International Writers Magazine: Hong Kong in Chungking
of the aspects of travelling and moving around is the element of
pre-booking accommodation and modes of transport. We have
travelled the length and across the bottom of China entirely by
train except for the bus from Chengdu to Lijiang, which seems a
Sheffield to Hong Kong, our chosen route has been about 25,000 km.
Our accommodation choices for Hong Kong were limited due to price
and we settled for Chungking Mansions. The reviews on the site were
good and for the healthy cost of around £50 per night - this
is cheap, we booked it not knowing anything about the place.
(see pic) nestles in prime location on Nathan Road and it is exactly
as the guide books and hostel pre arrival email warned. On arrival,
because we have so many bags, its obvious that we are going to
stay inside and there is an immediate swarm of Indian men touting
their quality hotel. You have to actually physically push
past them, then, when inside the buildings ground floor itself,
there is a myriad of multi cultural nationalities, food stalls, money
exchange units and a mixed up melting pot of things to buy form the
small shop unites - so much so that the initial first impression leaves
you breathless and without any real understanding of what you have got
yourself into and where you are.
As wed received a warning email from the hostel before arriving,
about the touting offers, we werent that surprised and refused
all of the offers for accommodation. They unnerved me a little
We had to go to block C, at the back, lift 6 and up to the 15th
floor. There were long queues for the lifts and each time the
lift arrives, the same thing happens whereby it is crammed to busting
and the door wont shut. The lift sounds a little bell to tell
all that it wont leave until the overloading is sorted.
The lifts are small metal boxes which will take 10 people - this is
vividly shown in full Technicolour on a CCTV monitor above the lift
which always shows what is happening inside. When its our turn,
we cram into the lift with a back pack and wheelie back each taking
up room for 5. Our initiation into the building comes when 4 more people
tried to squeeze in and loudly announced, move your bags.
To where? was my answer, so I was shown and the bag was
physically oiked ridiculously under my body and the person squeezed
into the space by the door only 10 inches wide.
This was our rudimentary welcome to Chungking.
We arrived on the 15th floor to a random small desk and an Afro-Caribbean
guy asking my name and requesting 2500 HK dollars for the room. I wasnt
keen on handing money over to a man standing by a makeshift desk even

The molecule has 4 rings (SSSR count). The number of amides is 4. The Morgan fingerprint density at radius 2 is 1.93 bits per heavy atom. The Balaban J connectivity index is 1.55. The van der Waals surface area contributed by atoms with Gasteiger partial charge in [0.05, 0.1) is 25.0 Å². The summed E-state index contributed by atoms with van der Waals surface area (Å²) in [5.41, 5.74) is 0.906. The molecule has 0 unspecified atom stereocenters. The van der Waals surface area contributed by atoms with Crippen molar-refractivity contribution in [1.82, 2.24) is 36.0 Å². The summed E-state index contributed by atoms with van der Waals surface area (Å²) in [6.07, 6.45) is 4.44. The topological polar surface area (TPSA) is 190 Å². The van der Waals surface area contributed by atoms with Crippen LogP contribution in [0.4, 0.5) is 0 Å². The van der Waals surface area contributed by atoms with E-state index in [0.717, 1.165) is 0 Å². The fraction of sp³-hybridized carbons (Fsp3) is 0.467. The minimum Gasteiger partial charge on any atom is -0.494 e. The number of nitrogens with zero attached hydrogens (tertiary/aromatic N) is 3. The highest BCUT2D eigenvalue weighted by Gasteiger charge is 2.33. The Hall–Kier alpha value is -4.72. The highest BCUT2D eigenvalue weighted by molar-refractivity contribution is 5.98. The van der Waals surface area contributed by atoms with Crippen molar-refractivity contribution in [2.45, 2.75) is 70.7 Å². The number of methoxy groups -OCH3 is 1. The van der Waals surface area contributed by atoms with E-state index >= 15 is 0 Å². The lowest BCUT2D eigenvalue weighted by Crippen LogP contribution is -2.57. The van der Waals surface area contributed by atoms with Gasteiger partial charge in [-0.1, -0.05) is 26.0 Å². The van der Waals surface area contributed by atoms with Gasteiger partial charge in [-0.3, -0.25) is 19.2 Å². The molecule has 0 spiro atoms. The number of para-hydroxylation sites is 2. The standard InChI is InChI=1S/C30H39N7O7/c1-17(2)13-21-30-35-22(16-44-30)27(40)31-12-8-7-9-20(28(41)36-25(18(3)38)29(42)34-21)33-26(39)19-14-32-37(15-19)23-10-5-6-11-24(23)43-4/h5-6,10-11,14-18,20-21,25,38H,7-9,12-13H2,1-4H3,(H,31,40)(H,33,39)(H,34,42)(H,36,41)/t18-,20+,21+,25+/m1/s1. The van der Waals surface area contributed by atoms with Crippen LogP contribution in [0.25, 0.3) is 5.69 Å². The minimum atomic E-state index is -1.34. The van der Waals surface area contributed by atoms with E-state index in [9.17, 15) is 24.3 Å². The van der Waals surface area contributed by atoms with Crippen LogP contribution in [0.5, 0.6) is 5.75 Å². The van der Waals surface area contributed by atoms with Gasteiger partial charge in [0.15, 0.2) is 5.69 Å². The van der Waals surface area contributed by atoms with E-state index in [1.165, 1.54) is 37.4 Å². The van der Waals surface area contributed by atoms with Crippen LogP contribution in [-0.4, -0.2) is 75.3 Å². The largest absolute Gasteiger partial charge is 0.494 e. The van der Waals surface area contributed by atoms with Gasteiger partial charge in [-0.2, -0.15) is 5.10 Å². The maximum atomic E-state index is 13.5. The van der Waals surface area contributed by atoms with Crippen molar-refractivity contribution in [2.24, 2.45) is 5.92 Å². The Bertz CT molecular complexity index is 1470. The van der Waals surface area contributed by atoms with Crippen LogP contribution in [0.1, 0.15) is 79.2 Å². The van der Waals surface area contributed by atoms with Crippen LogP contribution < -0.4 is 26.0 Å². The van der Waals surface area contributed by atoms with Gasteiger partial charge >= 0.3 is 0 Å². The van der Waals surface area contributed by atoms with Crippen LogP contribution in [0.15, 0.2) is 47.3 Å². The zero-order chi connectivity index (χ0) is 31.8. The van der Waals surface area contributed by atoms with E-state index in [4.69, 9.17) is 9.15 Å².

though he had produced my email booking form from a pile from underneath
a ledge. I asked him his name and if he was the receptionist who had
emailed me but he wasnt that person. He asked us to sign in the
checking in sheet (makeshift word table document) and I did it. He kind
of conned me by saying floor 7 was fully booked and we could have a
new room on 15th - it was all new, so as we didnt mind,
I said it didnt matter.
Every day I live and learn - NEVER say it doesnt matter
because, actually, it always does.
Along the entirely tiled corridor, we were given a room on the
right hand side, no bigger than the interior of a large square
car with white tiles from floor to ceiling - very much like a prison
cell. When I saw the window and it was blank and white,
I realised that it was decorative and gave us a view of the plaster
that separated our room from the next . We were bang in the middle of
the block with a view to nowhere. It had 2 beds in an L shape,
one with its head to the foot of the other and the tiny space in between
for me and Chris to stand up next to each other and nothing more.
I seriously felt sick and claustrophobic and felt my soul leaving.
Chris showered in the shower room no bigger than a toilet with a shower
head above but I wanted to run. It felt and sounded as if I was
on a ship. The room looked to nowhere and the extractor fan (not
air con) was blowing hard but there was no space to send the air
and it buffeted around and created that ships chimney sound with
a repeated low boom noise.
I sat on the bed feeling sea sick and noticed through our
open door that the woman exiting her room opposite to ours had
REAL windows and that you could see the outside - so I leapt up
and asked the man at the reception if we could have one.
Chris couldnt believe it, as he was exiting the shower, I exclaimed,